Weak yuan arguments growing

You know better than to trust politicians for economic and financial advice, right?There are actually a number of people expecting a weaker yuan. Today, ZeroHedge posted on one of them, Albert Edwards of Societe Generale.
Albert Edwards Vindicated: Discusses China's Upcoming Trade Deficit, And Why CNY DEVALUATION Is Now Increasingly Likely

I still make the very simple point I made back in November; a collapse of the current recovery seems extremely plausible in both the US and China in the not too distant future. This will only intensify the mutual belligerence seen in both nations. And despite the recent downturn last year, the yuan has strengthened decisively over the last four years.

Here's my take. China is inflating like mad. The U.S. will have permanently higher unemployment due to debt problems and an uncompetitive cost structure. Something needs to fall massively in value to balance the equation. The idiots in Washington want to weaken everything by weakening the U.S. dollar. It can be factors of production though, such as land and debt costs (if the government refused to bail out these markets), tax cuts (Ha!), it can be labor costs. Another solution, however, is to throw globalization on the pyre. It's the politically easy solution.

It's also inevitable with a declining social mood that will lead to more foreign confrontations. Relations with Israel are completely falling apart and they are a strong U.S. ally. There's a reason Google wants to be combative rather than cooperative with China all of a sudden, when nothing in China has changed policy-wise. There's a reason the ECB and Federal Reserve are "split" over what to do about Greece.
(Greek Crisis May Provoke Fed-ECB Split as Euro Slides) This is also happening domestically, as bricks and bullets are sent through the windows of Congressional offices on the left and right.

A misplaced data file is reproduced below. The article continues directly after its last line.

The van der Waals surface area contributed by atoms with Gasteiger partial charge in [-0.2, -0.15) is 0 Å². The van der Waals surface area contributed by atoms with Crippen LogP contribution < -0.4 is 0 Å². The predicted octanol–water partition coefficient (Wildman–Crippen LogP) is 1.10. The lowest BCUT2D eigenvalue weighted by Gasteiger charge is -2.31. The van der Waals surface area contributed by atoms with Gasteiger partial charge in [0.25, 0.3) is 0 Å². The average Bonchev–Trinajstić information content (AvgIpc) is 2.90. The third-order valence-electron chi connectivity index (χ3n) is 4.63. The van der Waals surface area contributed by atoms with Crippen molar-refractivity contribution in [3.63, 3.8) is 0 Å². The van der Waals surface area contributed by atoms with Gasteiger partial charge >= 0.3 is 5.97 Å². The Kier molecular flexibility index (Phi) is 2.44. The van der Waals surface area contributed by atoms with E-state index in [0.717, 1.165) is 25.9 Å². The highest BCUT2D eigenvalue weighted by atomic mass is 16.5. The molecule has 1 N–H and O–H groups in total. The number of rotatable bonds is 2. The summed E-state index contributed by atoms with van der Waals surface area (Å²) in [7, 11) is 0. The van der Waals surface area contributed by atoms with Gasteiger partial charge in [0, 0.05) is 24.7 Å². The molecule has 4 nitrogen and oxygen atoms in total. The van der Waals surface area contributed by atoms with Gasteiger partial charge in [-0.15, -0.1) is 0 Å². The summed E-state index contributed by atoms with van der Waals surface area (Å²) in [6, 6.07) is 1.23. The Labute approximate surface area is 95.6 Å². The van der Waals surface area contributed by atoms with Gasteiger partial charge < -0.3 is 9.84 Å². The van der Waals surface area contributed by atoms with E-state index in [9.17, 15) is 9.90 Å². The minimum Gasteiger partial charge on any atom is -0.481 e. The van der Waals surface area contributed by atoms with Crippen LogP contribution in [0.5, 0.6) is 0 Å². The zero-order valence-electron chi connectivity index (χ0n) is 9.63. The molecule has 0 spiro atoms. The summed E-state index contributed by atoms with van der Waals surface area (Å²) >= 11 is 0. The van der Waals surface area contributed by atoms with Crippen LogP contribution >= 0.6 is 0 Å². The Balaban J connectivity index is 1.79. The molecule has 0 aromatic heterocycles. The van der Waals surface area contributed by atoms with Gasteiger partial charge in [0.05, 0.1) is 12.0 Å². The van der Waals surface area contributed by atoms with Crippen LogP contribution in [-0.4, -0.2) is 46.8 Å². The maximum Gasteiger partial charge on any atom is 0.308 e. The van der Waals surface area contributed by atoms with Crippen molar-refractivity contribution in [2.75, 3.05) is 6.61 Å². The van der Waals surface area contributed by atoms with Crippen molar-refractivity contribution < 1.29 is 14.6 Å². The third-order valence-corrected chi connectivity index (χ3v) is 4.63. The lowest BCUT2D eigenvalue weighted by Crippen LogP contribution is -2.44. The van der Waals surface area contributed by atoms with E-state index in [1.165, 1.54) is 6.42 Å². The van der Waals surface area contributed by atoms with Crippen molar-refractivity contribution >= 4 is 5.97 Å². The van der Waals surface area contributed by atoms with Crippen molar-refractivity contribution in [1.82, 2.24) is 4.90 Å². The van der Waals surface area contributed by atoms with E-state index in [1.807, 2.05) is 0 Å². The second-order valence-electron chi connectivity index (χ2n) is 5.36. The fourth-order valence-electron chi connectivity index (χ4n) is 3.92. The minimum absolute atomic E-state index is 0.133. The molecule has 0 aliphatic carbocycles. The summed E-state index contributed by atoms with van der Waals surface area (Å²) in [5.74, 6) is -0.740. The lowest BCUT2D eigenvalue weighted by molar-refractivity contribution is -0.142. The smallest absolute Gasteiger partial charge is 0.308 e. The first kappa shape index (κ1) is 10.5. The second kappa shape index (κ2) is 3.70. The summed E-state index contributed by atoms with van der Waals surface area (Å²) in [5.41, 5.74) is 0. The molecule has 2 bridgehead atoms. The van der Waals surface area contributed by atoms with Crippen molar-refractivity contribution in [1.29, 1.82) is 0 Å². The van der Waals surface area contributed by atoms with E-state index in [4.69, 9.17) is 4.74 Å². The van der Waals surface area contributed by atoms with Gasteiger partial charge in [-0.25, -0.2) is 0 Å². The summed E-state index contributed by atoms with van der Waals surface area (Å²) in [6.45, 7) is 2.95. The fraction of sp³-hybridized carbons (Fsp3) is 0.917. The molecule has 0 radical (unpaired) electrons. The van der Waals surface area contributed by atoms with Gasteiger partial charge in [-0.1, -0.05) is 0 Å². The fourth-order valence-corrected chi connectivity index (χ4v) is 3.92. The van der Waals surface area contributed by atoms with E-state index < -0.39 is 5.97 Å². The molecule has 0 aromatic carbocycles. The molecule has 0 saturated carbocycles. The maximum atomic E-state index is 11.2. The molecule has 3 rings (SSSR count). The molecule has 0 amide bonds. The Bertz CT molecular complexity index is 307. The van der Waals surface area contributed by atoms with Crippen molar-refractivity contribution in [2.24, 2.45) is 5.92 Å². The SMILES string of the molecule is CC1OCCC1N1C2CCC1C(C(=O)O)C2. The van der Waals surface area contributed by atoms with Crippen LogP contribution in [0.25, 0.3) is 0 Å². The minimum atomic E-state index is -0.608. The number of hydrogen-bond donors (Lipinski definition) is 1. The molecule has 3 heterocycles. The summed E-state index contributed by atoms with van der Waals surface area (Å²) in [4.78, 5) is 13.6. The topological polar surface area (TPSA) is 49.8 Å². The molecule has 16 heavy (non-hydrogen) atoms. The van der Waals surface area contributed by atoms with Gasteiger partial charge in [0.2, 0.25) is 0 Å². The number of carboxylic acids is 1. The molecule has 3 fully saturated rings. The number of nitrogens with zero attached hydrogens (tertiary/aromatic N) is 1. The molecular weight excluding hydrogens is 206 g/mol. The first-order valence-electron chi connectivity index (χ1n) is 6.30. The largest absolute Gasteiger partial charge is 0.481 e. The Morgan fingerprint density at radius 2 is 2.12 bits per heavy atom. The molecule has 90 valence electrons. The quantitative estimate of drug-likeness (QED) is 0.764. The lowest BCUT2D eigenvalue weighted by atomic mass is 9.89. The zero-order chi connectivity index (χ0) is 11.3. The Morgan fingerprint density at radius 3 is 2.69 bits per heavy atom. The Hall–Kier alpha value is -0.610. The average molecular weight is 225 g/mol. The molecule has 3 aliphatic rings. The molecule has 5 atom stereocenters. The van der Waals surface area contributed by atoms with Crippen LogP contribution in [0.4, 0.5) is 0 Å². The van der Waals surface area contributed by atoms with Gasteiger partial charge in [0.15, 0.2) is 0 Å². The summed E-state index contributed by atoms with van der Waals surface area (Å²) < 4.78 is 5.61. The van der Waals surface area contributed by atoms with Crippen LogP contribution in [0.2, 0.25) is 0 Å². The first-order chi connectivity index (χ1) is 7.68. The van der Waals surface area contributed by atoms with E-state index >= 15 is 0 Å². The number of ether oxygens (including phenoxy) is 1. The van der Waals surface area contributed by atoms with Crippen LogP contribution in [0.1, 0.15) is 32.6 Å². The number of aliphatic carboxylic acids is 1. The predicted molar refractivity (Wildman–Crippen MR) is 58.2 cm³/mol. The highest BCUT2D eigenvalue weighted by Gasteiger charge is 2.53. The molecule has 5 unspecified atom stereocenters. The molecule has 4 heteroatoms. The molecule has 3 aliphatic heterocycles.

Protectionism by the U.S. would raise consumer prices. It would hurt consumers and push up savings. Instead of U.S. dollars going to China to buy goods, and then Chinese buying Treasuries, Americans will buy Treasuries. This would not be good for the country's economy or wealth, but it would be good for the U.S. dollar.

China is a cash economy—there's a lot more money floating around, unlike the U.S. debt economy. If they lose a major export market (and the Europeans would likely follow in the wake of the U.S.) they will head into major trade deficit, not to mention a weakening economy. However, cash is not extinguished in a recession, and if it is bad enough, China will print lots of money to get the economy going. And if they print money, but aren't increasing the amount of U.S. dollars due to the trade deficit/recession, then eventually Chinese individuals will start swapping RMB for U.S. dollars. At some point, the government will see the reserves going out the door...and then they will be forced to devalue.

I'm still working on translating the latest Liu Junluo piece, but he is calling for hyperinflation by 2012-2013, following up his previous call for the Dollar Index to hit 130.

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